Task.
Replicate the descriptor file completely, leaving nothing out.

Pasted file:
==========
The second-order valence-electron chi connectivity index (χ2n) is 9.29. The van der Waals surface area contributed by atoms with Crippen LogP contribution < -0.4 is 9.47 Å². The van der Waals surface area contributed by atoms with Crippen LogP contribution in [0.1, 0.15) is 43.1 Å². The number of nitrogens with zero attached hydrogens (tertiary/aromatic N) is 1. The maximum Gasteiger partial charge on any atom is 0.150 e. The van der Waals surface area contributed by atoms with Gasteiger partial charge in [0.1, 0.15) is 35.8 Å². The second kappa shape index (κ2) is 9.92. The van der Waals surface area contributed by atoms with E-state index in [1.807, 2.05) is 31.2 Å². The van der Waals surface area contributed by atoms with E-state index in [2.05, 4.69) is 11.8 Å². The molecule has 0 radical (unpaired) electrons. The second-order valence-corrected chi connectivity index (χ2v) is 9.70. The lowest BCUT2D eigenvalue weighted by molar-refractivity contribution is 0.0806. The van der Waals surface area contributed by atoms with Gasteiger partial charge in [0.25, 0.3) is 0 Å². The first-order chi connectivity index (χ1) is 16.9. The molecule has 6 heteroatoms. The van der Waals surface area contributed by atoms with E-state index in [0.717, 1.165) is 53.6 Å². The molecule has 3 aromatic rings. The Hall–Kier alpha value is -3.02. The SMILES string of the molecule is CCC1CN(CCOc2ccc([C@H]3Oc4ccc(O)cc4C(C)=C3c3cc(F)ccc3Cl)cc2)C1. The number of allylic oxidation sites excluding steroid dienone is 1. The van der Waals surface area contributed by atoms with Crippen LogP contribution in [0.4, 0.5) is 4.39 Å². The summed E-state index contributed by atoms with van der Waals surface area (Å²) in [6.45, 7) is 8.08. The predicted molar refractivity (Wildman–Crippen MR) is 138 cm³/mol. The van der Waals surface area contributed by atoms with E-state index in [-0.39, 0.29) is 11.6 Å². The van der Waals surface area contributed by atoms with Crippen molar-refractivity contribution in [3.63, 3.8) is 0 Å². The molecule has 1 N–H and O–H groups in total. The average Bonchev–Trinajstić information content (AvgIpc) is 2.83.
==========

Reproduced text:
The second-order valence-electron chi connectivity index (χ2n) is 9.29. The van der Waals surface area contributed by atoms with Crippen LogP contribution < -0.4 is 9.47 Å². The van der Waals surface area contributed by atoms with Crippen LogP contribution in [0.1, 0.15) is 43.1 Å². The number of nitrogens with zero attached hydrogens (tertiary/aromatic N) is 1. The maximum Gasteiger partial charge on any atom is 0.150 e. The van der Waals surface area contributed by atoms with Gasteiger partial charge in [0.1, 0.15) is 35.8 Å². The second kappa shape index (κ2) is 9.92. The van der Waals surface area contributed by atoms with E-state index in [1.807, 2.05) is 31.2 Å². The van der Waals surface area contributed by atoms with E-state index in [2.05, 4.69) is 11.8 Å². The molecule has 0 radical (unpaired) electrons. The second-order valence-corrected chi connectivity index (χ2v) is 9.70. The lowest BCUT2D eigenvalue weighted by molar-refractivity contribution is 0.0806. The van der Waals surface area contributed by atoms with Gasteiger partial charge in [0.25, 0.3) is 0 Å². The first-order chi connectivity index (χ1) is 16.9. The molecule has 6 heteroatoms. The van der Waals surface area contributed by atoms with E-state index in [0.717, 1.165) is 53.6 Å². The molecule has 3 aromatic rings. The Hall–Kier alpha value is -3.02. The SMILES string of the molecule is CCC1CN(CCOc2ccc([C@H]3Oc4ccc(O)cc4C(C)=C3c3cc(F)ccc3Cl)cc2)C1. The number of allylic oxidation sites excluding steroid dienone is 1. The van der Waals surface area contributed by atoms with Crippen LogP contribution in [0.4, 0.5) is 4.39 Å². The summed E-state index contributed by atoms with van der Waals surface area (Å²) in [6.45, 7) is 8.08. The predicted molar refractivity (Wildman–Crippen MR) is 138 cm³/mol. The van der Waals surface area contributed by atoms with E-state index in [-0.39, 0.29) is 11.6 Å². The van der Waals surface area contributed by atoms with Crippen molar-refractivity contribution in [3.63, 3.8) is 0 Å². The molecule has 1 N–H and O–H groups in total. The average Bonchev–Trinajstić information content (AvgIpc) is 2.83.